Brown goes on to make a request for pro-bono lawyers to contact him, and for mail from regular civilians. He also welcomes hearing from those who would like a collect call from him. “Anyone who writes me without us having been formerly introduced, I will guarantee a response if you send self-addressed stamped envelope. Also I believe that only mail with a return address will be delivered to me, though I’m not sure.”
According to @FreeBarrett_, Brown has started a book club and is playing a lot of chess to pass the time. Apparently, he’s got some time left over for self-examination.
“I hate that I have spent so much time in conflict over the past two years, and that so much of this has involved my fellow American citizens rather than the Middle Eastern dictators that I got involved in this to combat. I feel sorrow at the lost opportunities, and as for the way it has changed me as a person… I like to think that I am wiser and less naïve than I was, but I know too well how foolish and unsophisticated I was to begin with. I cannot excuse the mistakes I myself have made on both the strategic and tactical levels in my short career. I shudder when I look back on some of the things I wrote or said when I got my first real taste of power at the dawn of 2011, and I continue to bring shame upon myself and upon my family and work by some of the things I say even lately. In particular I have made comments about the U.S. military that I do not mean and which are obviously not entirely accurate.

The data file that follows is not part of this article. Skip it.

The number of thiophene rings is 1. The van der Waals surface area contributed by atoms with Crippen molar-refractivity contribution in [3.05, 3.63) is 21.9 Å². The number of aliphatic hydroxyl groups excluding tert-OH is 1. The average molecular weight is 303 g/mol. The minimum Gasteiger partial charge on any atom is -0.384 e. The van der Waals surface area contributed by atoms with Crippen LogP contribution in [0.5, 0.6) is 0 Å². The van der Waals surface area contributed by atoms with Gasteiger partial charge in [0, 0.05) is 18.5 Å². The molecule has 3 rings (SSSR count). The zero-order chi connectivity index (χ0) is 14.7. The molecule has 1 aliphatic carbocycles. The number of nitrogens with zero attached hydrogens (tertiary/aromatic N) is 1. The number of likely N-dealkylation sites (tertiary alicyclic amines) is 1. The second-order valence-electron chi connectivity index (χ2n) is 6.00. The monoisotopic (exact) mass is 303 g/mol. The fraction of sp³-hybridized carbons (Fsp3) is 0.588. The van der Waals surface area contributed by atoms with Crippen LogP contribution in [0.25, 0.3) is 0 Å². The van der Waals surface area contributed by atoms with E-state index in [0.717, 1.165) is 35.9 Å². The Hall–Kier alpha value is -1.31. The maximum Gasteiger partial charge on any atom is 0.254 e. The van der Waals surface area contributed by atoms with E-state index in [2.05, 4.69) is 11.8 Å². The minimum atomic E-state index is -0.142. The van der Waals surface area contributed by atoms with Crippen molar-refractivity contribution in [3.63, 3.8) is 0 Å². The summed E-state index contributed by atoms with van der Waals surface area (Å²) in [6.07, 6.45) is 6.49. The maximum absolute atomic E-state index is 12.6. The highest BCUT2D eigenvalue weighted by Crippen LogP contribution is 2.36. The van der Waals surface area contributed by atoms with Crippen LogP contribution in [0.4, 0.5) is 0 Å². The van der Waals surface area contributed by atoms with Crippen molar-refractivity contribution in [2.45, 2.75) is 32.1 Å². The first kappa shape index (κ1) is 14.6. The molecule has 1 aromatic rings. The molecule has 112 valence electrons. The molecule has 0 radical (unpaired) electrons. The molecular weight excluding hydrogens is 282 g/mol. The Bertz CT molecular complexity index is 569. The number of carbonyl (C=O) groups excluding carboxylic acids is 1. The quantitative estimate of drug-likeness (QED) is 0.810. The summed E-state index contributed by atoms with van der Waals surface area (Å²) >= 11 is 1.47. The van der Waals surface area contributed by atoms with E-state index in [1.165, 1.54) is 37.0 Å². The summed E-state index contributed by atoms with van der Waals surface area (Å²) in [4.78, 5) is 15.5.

“Along with other nonsense I have said, felt, written throughout my life, many of these things originate from my own fears and weaknesses. I am humiliated at not being able to protect my own mother from the FBI, or to shield my own girlfriend from watching heavily-armed men step on my spine as I scream in pain. I cannot forget how my mom cried on March 6th after the FBI had left with my equipment and hers, and how she whispered through tears that she wanted to be able to protect me from prison but couldn’t; I will never forget the look on Jenna’s face as the federal thugs swept through my efficiency apartment with guns drawn and safeties off, in search of hidden assailants and non-existent weapons. That these things are unjust and increasingly insane does not change the fact that they are the result of my own behavior, my own miscalculations, my own choices.
“Having said that, I regret nothing.”
Photo via freebarrettbrown.org
Lorraine Murphy is an Ottawa-based cybersecurity journalist and founding editor of the Cryptosphere. She has a keen interest in WikiLeaks and web culture, and her bylines have appeared in Salon, Vanity Fair, Serious Eats, and elsewhere.